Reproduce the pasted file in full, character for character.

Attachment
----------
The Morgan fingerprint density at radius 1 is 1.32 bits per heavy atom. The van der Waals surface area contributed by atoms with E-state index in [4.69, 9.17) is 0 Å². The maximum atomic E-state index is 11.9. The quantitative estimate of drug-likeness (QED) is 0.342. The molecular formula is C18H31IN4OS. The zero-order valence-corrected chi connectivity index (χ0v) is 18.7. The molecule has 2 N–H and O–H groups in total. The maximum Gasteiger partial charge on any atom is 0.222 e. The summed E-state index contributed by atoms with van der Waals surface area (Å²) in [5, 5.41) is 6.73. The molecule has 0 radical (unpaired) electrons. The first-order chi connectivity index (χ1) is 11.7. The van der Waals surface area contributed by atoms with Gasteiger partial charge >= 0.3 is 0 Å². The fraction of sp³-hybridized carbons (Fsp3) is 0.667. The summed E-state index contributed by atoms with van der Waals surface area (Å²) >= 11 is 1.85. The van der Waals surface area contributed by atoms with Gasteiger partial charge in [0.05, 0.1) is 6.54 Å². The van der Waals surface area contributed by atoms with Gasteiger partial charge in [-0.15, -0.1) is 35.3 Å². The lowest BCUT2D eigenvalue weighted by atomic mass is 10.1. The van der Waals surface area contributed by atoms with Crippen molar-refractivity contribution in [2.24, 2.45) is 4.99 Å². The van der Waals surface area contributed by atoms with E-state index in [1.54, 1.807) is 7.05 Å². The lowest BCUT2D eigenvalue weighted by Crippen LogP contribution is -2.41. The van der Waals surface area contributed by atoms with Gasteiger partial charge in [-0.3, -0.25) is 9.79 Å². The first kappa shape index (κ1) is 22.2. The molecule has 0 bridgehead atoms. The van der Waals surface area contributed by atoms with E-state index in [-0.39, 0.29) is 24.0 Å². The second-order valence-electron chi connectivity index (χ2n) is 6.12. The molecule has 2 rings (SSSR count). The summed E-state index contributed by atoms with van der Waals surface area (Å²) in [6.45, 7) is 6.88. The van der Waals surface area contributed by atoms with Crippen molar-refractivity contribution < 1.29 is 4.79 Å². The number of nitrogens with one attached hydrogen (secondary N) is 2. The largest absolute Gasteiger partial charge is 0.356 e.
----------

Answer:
The Morgan fingerprint density at radius 1 is 1.32 bits per heavy atom. The van der Waals surface area contributed by atoms with E-state index in [4.69, 9.17) is 0 Å². The maximum atomic E-state index is 11.9. The quantitative estimate of drug-likeness (QED) is 0.342. The molecular formula is C18H31IN4OS. The zero-order valence-corrected chi connectivity index (χ0v) is 18.7. The molecule has 2 N–H and O–H groups in total. The maximum Gasteiger partial charge on any atom is 0.222 e. The summed E-state index contributed by atoms with van der Waals surface area (Å²) in [5, 5.41) is 6.73. The molecule has 0 radical (unpaired) electrons. The first-order chi connectivity index (χ1) is 11.7. The van der Waals surface area contributed by atoms with Gasteiger partial charge >= 0.3 is 0 Å². The fraction of sp³-hybridized carbons (Fsp3) is 0.667. The summed E-state index contributed by atoms with van der Waals surface area (Å²) >= 11 is 1.85. The van der Waals surface area contributed by atoms with Gasteiger partial charge in [0.05, 0.1) is 6.54 Å². The van der Waals surface area contributed by atoms with Gasteiger partial charge in [-0.15, -0.1) is 35.3 Å². The lowest BCUT2D eigenvalue weighted by atomic mass is 10.1. The van der Waals surface area contributed by atoms with Crippen molar-refractivity contribution in [2.24, 2.45) is 4.99 Å². The van der Waals surface area contributed by atoms with E-state index in [1.54, 1.807) is 7.05 Å². The lowest BCUT2D eigenvalue weighted by Crippen LogP contribution is -2.41. The van der Waals surface area contributed by atoms with Gasteiger partial charge in [-0.3, -0.25) is 9.79 Å². The first kappa shape index (κ1) is 22.2. The molecule has 0 bridgehead atoms. The van der Waals surface area contributed by atoms with E-state index in [-0.39, 0.29) is 24.0 Å². The second-order valence-electron chi connectivity index (χ2n) is 6.12. The molecule has 2 rings (SSSR count). The summed E-state index contributed by atoms with van der Waals surface area (Å²) in [6.45, 7) is 6.88. The van der Waals surface area contributed by atoms with Crippen molar-refractivity contribution < 1.29 is 4.79 Å². The number of nitrogens with one attached hydrogen (secondary N) is 2. The largest absolute Gasteiger partial charge is 0.356 e.